The Shoe Burnin’: Stories of Southern Soul is a collection of the works of 24 diverse, talented southern writers and singers.


Bev Marshall began her writing career during the years her husband served in the USAF, writing lifestyle pieces for military publications and various magazines and newspapers. After living in Mildenhall, England, for three years, Marshall and her husband returned to the States where she began publishing short stories in literary magazines and anthologies.

Her first novel, Walking Through Shadows, published in 2002, was a Booksense Pick, an alternate Literary Guild selection, and was chosen as one of the best debut novels of 2002 by the New Orleans Times Picayune. Her second novel, Right As Rain, won the Mississippi Library Association Fiction of the Year Award. It was also nominated for the National Book Critics Circle’s Fiction of the Year and the Mississippi Institute of Arts and Letters Fiction of the year. Right As Rain was chosen for the Best Novels of 2004 list by the New Orleans Times Picayune.

Bev serves on the Board of Directors for the Tennessee Williams New Orleans Literary Festival, is the co-founder of the St. Tammany Parish Writers Group and the Southeastern Louisiana University Writers Group. Bev lives with her husband Butch in Ponchatoula, La., just down the road from a caged live alligator that serves as one of the town’s tourist attractions.

Excerpt from The Shoe Burnin': Stories of Southern Soul

“Seven Days” by Bev Marshall

She stands watching his back until he disappears. When the door to the jet way closes, the silence in the room is unbearable. She hears her breath, the inhalation of the girl standing next to her. She moves away almost, tiptoeing to the window. She sees the plane sitting on the runway now like a giant bomb that will blow up the lives of the families in this room. She sees the frightened drawn faces at the window. As the women and children watch the plane slowly begin to taxi away, the sound of their breaths can’t be heard anymore. They’re all holding them in. She watches the plane until it turns onto the taxiway, and she leans her forehead against the glass. It is cool on her sunburn and she feels water running down her leg from the blisters breaking behind her knees. No one leaves the room. Everyone knows that some of them will be widows within months or even weeks. Some of the children in this room won’t have a father to toss them a ball, to tuck them into bed, to teach them to drive or swim or fish or share any of life’s lessons. She drops down onto a plastic chair; some of the women continue standing at the window as if expecting the plane to reappear. Finally, a baby cries from across the room, and then a torrent of sobs erupts. She sees several girls sink to the floor, two of them pregnant, and she thinks maybe she could be one of them now. Maybe she’s carrying an egg inside her womb at this moment and a baby of their own will be the gift of this trip. But somehow she knows that her womb is as barren as her heart, and she picks up her carry-on and walks away from the carnage, the obscenity of war.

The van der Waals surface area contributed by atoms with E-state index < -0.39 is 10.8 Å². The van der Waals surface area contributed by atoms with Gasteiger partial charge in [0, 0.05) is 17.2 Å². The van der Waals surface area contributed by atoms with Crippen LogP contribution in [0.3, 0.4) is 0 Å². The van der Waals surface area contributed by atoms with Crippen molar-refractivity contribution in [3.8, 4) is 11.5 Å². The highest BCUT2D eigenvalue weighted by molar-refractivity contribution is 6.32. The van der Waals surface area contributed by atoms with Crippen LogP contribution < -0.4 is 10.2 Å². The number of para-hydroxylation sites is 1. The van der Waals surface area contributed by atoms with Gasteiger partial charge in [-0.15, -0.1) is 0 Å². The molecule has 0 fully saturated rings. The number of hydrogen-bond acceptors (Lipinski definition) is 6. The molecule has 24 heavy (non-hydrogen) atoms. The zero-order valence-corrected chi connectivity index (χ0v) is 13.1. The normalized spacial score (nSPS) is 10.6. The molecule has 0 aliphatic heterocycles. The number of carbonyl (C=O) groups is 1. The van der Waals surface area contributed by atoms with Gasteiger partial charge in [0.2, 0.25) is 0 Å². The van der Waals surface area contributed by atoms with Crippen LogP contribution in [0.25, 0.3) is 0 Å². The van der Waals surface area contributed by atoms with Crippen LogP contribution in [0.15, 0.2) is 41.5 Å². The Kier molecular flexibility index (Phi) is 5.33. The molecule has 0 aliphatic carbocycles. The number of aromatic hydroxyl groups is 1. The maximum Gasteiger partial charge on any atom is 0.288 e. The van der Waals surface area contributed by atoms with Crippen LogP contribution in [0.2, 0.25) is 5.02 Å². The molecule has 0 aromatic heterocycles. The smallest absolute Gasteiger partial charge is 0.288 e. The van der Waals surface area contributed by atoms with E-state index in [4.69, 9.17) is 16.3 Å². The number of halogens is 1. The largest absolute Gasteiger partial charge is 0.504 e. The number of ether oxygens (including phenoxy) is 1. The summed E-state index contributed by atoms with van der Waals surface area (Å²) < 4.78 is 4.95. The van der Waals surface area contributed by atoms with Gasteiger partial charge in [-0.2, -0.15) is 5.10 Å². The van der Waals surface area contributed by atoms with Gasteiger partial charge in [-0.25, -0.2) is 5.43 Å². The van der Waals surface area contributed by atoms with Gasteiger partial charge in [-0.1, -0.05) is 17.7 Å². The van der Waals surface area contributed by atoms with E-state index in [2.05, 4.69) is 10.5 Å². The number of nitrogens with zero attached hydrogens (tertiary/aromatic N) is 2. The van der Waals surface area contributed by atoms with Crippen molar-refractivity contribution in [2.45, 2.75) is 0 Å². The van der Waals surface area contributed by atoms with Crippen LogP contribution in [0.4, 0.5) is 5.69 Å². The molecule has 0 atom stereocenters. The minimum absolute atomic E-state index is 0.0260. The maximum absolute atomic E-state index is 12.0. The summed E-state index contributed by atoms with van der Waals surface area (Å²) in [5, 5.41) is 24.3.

Right As Rain

“An old-fashioned family saga and a page-turner, a wonderful blend of comedy and tragedy … These voices ring true.”

—Brad Watson, author of The Heaven of Mercury

“Bev Marshall has managed the rare feat of mixing history and fiction, memory and magic, and she has accomplished the all but impossible task of writing about race in a way that is utterly generous … It’s not often that a writer’s staying power is so evident so quickly.”

—Kaye Gibbons, author of Ellen Foster and Divining Women

“Marshall has put her heart and soul on the page for the reader, and the result is a novel so haunting and beautiful it will stay with me always.”

—Silas House, author of A Parchment of Leaves andClay’s Quilt


sb_-book_coverThe Shoe Burnin': Stories of Southern Soul(2013)

Walking Through Shadows: A Novel (2005)

Hot Fudge Sundae Blues: A Novel (2005)

Right as Rain: A Novel(2005)